For Immediate Release, September 4, 2012
||Brent Plater, Wild Equity Institute, (415) 572-6989
Jeff Miller, Center for Biological Diversity, (415) 669-7357
Daniel Gluesenkamp, California Native Plant Society, (415) 939-6681
San Francisco's Rediscovered Franciscan Manzanita Gains Endangered Status,
300 Acres of Proposed Critical Habitat
SAN FRANCISCO— One of San Francisco’s most important biological discoveries, the Franciscan manzanita (Arctostaphylos franciscana), will gain Endangered Species Act protection, according to the U.S. Fish and Wildlife Service. The agency is also proposing to designate more than 300 acres of critical habitat for the manzanita in 11 different areas of San Francisco, including property owned by the Presidio Trust and the San Francisco Recreation and Park Department. Once finalized, this will be the first protected critical habitat for any terrestrial species in San Francisco County.
“The Endangered Species Act gives us the best tools available to protect and recover the rediscovered Franciscan manzanita,’ said Brent Plater, executive director of the Wild Equity Institute. “Coupled with the help of the Bay Area’s best minds in the manzanita business, the day will come when this species is once again a functioning part of our biological community.”
“It’s great this native San Franciscan plant is getting protections that will allow it to flourish again,” said Jeff Miller with the Center for Biological Diversity. “This hopefully will bolster efforts to preserve the last remnants of San Francisco’s biological heritage.”
The protection of "critical habitat" is closely tied to the ultimate recovery of imperiled species under the Endangered Species Act. Species with designated critical habitat are generally twice as likely to be recovering as those without it. Because all historic habitats for Franciscan manzanita have been destroyed by development, the Fish and Wildlife Service is proposing critical habitat in areas suitable for reintroduction and establishment of new manzanita populations.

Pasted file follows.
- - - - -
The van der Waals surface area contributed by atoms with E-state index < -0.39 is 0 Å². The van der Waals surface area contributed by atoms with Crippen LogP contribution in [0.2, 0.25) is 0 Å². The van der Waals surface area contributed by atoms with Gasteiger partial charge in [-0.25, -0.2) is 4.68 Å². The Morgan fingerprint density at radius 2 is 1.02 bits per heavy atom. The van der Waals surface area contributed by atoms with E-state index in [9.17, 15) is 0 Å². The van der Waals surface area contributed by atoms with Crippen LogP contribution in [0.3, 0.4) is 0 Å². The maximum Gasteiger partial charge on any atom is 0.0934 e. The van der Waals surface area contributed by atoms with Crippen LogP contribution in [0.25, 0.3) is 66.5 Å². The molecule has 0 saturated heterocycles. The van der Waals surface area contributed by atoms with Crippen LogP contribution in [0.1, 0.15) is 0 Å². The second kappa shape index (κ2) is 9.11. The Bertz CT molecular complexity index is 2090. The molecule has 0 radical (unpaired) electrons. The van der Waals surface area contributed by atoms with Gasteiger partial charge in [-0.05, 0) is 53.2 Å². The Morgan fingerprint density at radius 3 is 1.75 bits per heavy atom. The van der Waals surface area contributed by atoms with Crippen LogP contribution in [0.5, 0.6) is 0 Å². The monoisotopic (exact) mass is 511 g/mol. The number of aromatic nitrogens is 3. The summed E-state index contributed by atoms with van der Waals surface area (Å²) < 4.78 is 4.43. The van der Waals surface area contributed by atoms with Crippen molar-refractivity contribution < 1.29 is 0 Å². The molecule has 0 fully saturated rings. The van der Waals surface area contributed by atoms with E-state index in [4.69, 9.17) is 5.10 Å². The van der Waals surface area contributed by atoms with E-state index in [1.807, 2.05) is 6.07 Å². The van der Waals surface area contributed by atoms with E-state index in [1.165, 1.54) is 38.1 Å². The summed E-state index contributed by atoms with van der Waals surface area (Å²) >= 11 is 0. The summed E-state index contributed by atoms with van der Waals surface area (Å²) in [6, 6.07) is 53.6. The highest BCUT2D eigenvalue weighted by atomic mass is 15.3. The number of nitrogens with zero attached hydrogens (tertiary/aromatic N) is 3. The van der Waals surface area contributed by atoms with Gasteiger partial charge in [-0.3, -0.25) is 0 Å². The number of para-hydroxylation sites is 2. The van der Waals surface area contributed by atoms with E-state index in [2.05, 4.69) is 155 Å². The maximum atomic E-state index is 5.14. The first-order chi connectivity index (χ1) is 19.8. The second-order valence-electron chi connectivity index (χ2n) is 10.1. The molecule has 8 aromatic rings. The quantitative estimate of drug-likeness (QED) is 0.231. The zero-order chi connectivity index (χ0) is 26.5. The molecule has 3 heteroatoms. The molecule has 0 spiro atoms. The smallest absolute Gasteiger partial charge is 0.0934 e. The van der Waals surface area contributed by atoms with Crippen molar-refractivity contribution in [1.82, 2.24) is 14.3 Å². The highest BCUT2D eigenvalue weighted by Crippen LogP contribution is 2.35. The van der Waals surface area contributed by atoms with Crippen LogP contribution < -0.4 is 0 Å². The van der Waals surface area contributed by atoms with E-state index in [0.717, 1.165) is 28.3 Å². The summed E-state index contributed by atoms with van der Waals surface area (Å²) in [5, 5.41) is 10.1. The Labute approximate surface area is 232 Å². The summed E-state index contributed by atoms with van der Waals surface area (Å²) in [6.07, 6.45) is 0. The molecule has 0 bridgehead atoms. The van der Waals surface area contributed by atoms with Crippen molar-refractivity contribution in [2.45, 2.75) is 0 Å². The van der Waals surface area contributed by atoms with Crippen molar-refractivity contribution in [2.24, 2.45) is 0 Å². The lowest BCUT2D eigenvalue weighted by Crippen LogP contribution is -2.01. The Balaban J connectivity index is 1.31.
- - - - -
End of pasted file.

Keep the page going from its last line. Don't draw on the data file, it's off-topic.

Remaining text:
Critical habitat is proposed for five locations within the Presidio Trust (Fort Point, Fort Point Rock, World War II Memorial, Immigrant Point and Inspiration Point) and five areas within San Francisco Recreation and Park Department and other lands (Corona Heights, Twin Peaks, Mount Davidson, Diamond Heights, Bernal Heights and Bayview Park).
The final listing rule, which will publish in the Federal Register tomorrow, will become effective Oct. 5, 2012. The Fish and Wildlife Service will accept public comments on the critical habitat proposal for 60 days.
In 2009, Dr. Daniel Gluesenkamp rediscovered a single Franciscan manzanita, a species that had been presumed extinct in the wild for over 60 years. This subtly charming flowering shrub was endemic to San Francisco, but was tragically lost in the wild despite heroic acts by botanists. In an act of desperation, botanists stood in front of earth-moving equipment in 1947 to rescue the last known wild plants from a construction site. The plants were sent to a botanical garden, and no one found the plant in the wild again until Dr. Gluesenkamp’s discovery.
The last individual manzanita plant was subsequently moved to a more secure location in the Presidio to avoid disturbance from the ongoing construction of the Doyle Drive project. While the individual plant was saved from immediate threat, formal protection was needed to ensure the species can recover. Endangered Species Act protection can benefit the species by creating a recovery plan, prioritizing federal funding for recovery efforts, and helping to protect critical habitats.
The Wild Equity Institute, Center for Biological Diversity and California Native Plant Society filed a formal listing petition seeking federal protection for the manzanita in 2009, and the Wild Equity Institute sued in 2011 when the listing proposal was delayed.
The Center for Biological Diversity is a national, nonprofit conservation organization with more than 375,000 members and online activists dedicated to the protection of endangered species and wild places.